"Like multifocal glasses that give the wearer a range of focusing abilities from near to far and everything in between, our progressive mirror consists of three resolution zones: one for distance vision, one for close-up viewing and a middle zone making the transition between the two," says Lee. "However, unlike glasses where the range of focus is vertically stacked [from distance viewing on top to close-up viewing on bottom], our mirror surface is horizontally progressive."

Lee says that a driver's side mirror manufactured with his team's new design would feature a curvature where the inner zone is for distance viewing and the outer zone is for near-field viewing to compensate for what otherwise would be blind spots. "The image of a vehicle approaching from behind would only be reduced in the progressive zone in the center," Lee says, "while the image sizes in the inner and outer zones are not changed."

The horizontal progressive mirror, Lee says, does have some problems with binocular disparity (the slight difference between the viewpoints of a person's two eyes) and astigmatism (blurring of a viewed image due to the difference between the focusing power in the horizontal and vertical directions). These minor errors are a positive trade off, the researchers feel, to gain a mirror with a greatly expanded field of view, more reliable depth perception, and no blind spot.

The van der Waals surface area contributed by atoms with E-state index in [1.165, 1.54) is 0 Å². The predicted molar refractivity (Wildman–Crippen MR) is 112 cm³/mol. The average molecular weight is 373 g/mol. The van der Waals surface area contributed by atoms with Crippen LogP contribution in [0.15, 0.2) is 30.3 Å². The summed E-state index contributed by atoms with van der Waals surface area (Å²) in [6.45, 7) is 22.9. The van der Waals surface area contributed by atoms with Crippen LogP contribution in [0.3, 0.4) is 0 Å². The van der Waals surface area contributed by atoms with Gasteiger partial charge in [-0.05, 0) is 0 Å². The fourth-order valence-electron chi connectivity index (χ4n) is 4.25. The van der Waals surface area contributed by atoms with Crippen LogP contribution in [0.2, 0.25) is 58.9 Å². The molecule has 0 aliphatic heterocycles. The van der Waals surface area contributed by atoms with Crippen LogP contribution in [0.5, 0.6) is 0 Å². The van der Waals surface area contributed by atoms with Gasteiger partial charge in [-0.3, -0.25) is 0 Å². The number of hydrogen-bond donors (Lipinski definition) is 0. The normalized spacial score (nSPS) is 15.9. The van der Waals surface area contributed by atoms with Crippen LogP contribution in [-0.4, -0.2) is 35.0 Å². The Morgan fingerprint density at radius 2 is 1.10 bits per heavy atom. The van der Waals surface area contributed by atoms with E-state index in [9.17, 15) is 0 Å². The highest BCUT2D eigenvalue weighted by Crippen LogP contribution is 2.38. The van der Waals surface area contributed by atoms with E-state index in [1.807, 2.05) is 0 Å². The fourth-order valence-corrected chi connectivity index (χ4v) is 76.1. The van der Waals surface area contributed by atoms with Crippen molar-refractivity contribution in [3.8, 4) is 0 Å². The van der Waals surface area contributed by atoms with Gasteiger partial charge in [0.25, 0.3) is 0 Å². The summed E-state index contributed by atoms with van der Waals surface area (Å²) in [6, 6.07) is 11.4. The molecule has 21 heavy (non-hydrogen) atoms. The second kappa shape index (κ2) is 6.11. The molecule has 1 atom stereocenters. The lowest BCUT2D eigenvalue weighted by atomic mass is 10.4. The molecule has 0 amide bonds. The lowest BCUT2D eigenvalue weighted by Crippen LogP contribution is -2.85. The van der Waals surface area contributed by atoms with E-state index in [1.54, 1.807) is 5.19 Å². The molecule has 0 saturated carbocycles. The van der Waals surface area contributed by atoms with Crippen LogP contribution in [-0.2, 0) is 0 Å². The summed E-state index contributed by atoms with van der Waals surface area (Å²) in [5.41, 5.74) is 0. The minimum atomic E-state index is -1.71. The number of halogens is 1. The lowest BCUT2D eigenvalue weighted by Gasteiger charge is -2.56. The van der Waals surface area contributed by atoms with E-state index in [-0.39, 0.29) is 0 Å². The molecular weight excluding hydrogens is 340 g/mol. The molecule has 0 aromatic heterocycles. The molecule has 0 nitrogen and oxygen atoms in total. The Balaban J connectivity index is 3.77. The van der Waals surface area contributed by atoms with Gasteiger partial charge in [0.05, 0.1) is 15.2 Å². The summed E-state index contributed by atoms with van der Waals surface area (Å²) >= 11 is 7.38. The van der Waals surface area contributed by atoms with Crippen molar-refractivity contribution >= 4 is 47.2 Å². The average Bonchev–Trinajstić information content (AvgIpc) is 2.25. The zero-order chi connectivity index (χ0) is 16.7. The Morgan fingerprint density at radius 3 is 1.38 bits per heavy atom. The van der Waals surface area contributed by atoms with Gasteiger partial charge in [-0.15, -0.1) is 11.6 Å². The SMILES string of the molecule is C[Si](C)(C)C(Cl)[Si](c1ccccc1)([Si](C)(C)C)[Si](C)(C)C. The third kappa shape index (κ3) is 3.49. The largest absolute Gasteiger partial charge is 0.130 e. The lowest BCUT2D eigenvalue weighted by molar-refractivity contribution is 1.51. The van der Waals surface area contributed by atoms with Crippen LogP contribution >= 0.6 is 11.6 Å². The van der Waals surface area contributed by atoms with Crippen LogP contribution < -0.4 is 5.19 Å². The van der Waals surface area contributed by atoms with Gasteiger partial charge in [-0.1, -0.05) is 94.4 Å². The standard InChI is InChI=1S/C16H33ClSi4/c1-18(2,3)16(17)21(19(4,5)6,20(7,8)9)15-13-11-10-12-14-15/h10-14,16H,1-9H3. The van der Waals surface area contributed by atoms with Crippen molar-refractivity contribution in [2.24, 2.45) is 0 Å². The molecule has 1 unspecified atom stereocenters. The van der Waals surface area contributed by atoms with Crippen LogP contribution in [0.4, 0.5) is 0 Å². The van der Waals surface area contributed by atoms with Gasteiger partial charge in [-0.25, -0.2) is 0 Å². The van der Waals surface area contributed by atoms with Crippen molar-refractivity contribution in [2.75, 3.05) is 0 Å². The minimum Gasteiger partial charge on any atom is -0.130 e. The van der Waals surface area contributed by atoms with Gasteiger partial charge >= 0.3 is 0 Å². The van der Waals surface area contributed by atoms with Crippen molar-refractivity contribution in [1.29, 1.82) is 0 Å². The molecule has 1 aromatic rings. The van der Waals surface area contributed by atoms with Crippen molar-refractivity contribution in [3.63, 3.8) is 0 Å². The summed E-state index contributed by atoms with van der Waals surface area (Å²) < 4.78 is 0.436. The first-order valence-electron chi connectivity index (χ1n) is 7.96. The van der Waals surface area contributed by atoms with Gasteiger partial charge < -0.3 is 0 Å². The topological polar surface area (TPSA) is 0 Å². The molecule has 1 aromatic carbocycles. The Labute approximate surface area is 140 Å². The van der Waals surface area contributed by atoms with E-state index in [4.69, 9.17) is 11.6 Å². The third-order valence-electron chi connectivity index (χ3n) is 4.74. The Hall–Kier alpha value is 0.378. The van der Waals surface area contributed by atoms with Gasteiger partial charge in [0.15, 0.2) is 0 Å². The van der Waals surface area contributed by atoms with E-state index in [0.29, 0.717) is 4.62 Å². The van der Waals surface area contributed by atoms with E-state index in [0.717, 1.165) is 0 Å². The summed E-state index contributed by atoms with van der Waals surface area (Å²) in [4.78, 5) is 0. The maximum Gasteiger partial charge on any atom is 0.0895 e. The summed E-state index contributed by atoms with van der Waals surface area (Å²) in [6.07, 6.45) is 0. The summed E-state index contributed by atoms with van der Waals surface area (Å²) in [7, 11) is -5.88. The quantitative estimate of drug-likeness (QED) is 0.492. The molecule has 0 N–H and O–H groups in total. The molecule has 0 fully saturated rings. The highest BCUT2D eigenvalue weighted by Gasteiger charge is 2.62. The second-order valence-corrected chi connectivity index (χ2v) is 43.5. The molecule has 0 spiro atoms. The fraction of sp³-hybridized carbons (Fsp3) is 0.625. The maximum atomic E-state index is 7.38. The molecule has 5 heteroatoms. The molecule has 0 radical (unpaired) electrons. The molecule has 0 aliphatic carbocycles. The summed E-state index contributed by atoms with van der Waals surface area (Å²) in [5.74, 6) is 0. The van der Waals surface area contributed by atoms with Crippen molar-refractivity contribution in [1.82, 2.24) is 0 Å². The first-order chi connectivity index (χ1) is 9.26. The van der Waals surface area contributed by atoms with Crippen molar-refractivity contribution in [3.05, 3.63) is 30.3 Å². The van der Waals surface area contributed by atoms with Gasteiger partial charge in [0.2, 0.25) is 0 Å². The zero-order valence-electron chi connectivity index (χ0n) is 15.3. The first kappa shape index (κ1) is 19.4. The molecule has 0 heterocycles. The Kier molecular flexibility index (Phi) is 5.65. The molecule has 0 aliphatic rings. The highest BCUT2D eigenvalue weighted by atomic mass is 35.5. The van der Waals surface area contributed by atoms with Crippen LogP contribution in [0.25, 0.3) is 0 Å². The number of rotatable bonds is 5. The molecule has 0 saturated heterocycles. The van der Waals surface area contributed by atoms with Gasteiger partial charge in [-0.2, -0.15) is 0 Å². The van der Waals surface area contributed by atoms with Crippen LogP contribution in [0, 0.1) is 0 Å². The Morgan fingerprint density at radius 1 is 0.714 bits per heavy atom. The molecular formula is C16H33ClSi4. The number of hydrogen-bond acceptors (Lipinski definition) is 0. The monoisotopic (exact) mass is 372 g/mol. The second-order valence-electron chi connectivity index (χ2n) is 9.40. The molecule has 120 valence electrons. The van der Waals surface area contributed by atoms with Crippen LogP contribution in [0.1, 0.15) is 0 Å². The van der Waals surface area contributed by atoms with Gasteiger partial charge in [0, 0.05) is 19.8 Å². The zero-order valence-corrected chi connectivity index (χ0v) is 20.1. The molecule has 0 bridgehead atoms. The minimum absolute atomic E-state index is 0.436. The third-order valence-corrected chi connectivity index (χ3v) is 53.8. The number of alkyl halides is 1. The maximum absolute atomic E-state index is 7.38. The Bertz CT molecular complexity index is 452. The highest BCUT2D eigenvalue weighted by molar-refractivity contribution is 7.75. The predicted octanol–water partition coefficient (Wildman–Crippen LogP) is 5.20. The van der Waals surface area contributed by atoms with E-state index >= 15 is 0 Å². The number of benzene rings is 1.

To prove the merits of their design, the researchers used a conventional glass molding process to manufacture a prototype horizontal progressive mirror. They were able to produce a mirror with more than double the field of view of a traditional flat mirror.

Other wide-angle designs have also been proposed, but the new design described today in the Optics Letters paper offers a particularly easy-to-manufacture approach to the problem of blind spots by seamlessly integrating just three zones.